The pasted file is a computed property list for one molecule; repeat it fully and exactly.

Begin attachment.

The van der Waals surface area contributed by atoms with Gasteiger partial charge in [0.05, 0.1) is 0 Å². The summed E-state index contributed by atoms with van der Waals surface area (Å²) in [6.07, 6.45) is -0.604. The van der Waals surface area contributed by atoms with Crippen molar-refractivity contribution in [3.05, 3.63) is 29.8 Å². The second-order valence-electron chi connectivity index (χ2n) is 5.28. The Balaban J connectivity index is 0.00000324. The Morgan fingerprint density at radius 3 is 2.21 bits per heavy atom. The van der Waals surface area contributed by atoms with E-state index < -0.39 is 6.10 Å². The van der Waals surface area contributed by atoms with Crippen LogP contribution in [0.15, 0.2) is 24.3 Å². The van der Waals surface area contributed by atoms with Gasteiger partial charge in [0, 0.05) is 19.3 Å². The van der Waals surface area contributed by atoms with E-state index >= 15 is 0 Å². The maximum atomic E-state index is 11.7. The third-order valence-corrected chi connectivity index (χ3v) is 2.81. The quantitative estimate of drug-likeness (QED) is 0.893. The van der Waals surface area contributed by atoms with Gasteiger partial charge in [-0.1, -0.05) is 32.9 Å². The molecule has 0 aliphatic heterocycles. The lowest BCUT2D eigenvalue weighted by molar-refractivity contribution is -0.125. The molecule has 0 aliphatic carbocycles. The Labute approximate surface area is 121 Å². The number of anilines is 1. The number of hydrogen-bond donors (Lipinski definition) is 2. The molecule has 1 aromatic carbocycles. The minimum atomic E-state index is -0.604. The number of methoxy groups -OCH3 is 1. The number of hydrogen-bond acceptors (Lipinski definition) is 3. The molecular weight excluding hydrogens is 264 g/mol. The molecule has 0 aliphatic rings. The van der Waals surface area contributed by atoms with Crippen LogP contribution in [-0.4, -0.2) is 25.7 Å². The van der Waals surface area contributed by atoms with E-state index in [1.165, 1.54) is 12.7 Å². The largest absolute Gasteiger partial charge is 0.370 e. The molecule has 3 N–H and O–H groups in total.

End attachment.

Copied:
The van der Waals surface area contributed by atoms with Gasteiger partial charge in [0.05, 0.1) is 0 Å². The summed E-state index contributed by atoms with van der Waals surface area (Å²) in [6.07, 6.45) is -0.604. The van der Waals surface area contributed by atoms with Crippen molar-refractivity contribution in [3.05, 3.63) is 29.8 Å². The second-order valence-electron chi connectivity index (χ2n) is 5.28. The Balaban J connectivity index is 0.00000324. The Morgan fingerprint density at radius 3 is 2.21 bits per heavy atom. The van der Waals surface area contributed by atoms with E-state index < -0.39 is 6.10 Å². The van der Waals surface area contributed by atoms with Crippen LogP contribution in [0.15, 0.2) is 24.3 Å². The van der Waals surface area contributed by atoms with Gasteiger partial charge in [0, 0.05) is 19.3 Å². The van der Waals surface area contributed by atoms with E-state index >= 15 is 0 Å². The maximum atomic E-state index is 11.7. The third-order valence-corrected chi connectivity index (χ3v) is 2.81. The quantitative estimate of drug-likeness (QED) is 0.893. The van der Waals surface area contributed by atoms with Gasteiger partial charge in [-0.1, -0.05) is 32.9 Å². The molecule has 0 aliphatic heterocycles. The lowest BCUT2D eigenvalue weighted by molar-refractivity contribution is -0.125. The molecule has 0 aliphatic carbocycles. The Labute approximate surface area is 121 Å². The number of anilines is 1. The number of hydrogen-bond donors (Lipinski definition) is 2. The molecule has 1 aromatic carbocycles. The minimum atomic E-state index is -0.604. The number of methoxy groups -OCH3 is 1. The number of hydrogen-bond acceptors (Lipinski definition) is 3. The molecular weight excluding hydrogens is 264 g/mol. The molecule has 0 aliphatic rings. The van der Waals surface area contributed by atoms with Crippen LogP contribution in [-0.4, -0.2) is 25.7 Å². The van der Waals surface area contributed by atoms with E-state index in [1.165, 1.54) is 12.7 Å². The largest absolute Gasteiger partial charge is 0.370 e. The molecule has 3 N–H and O–H groups in total.